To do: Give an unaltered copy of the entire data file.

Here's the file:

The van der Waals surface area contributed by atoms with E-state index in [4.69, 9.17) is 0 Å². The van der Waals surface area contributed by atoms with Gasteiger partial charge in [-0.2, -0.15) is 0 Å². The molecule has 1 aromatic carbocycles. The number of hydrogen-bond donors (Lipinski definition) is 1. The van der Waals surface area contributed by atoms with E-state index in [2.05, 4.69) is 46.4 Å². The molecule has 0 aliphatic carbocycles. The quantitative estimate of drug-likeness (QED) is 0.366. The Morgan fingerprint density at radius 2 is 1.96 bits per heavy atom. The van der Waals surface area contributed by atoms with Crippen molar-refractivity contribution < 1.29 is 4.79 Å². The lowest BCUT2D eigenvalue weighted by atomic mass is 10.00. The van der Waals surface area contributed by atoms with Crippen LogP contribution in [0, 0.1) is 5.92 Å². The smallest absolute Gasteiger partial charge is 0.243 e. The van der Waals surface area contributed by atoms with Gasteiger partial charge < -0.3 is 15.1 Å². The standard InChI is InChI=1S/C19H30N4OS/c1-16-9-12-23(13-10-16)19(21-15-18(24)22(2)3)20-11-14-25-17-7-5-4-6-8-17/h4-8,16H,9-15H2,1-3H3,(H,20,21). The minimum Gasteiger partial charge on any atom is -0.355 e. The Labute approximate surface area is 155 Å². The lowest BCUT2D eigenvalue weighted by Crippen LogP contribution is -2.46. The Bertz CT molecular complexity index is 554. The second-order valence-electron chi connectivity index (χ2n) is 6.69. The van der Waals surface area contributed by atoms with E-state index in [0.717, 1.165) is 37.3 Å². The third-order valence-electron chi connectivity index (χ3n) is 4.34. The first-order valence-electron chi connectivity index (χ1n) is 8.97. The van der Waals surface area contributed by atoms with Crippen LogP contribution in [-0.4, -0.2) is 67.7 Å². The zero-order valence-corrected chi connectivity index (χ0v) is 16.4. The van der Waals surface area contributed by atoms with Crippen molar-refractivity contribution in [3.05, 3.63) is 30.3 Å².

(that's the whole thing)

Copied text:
The van der Waals surface area contributed by atoms with E-state index in [4.69, 9.17) is 0 Å². The van der Waals surface area contributed by atoms with Gasteiger partial charge in [-0.2, -0.15) is 0 Å². The molecule has 1 aromatic carbocycles. The number of hydrogen-bond donors (Lipinski definition) is 1. The van der Waals surface area contributed by atoms with E-state index in [2.05, 4.69) is 46.4 Å². The molecule has 0 aliphatic carbocycles. The quantitative estimate of drug-likeness (QED) is 0.366. The Morgan fingerprint density at radius 2 is 1.96 bits per heavy atom. The van der Waals surface area contributed by atoms with Crippen molar-refractivity contribution < 1.29 is 4.79 Å². The lowest BCUT2D eigenvalue weighted by atomic mass is 10.00. The van der Waals surface area contributed by atoms with Crippen LogP contribution in [0, 0.1) is 5.92 Å². The smallest absolute Gasteiger partial charge is 0.243 e. The van der Waals surface area contributed by atoms with Gasteiger partial charge < -0.3 is 15.1 Å². The standard InChI is InChI=1S/C19H30N4OS/c1-16-9-12-23(13-10-16)19(21-15-18(24)22(2)3)20-11-14-25-17-7-5-4-6-8-17/h4-8,16H,9-15H2,1-3H3,(H,20,21). The minimum Gasteiger partial charge on any atom is -0.355 e. The Labute approximate surface area is 155 Å². The lowest BCUT2D eigenvalue weighted by Crippen LogP contribution is -2.46. The Bertz CT molecular complexity index is 554. The second-order valence-electron chi connectivity index (χ2n) is 6.69. The van der Waals surface area contributed by atoms with E-state index in [0.717, 1.165) is 37.3 Å². The third-order valence-electron chi connectivity index (χ3n) is 4.34. The first-order valence-electron chi connectivity index (χ1n) is 8.97. The van der Waals surface area contributed by atoms with Crippen LogP contribution in [-0.4, -0.2) is 67.7 Å². The zero-order valence-corrected chi connectivity index (χ0v) is 16.4. The van der Waals surface area contributed by atoms with Crippen molar-refractivity contribution in [3.05, 3.63) is 30.3 Å².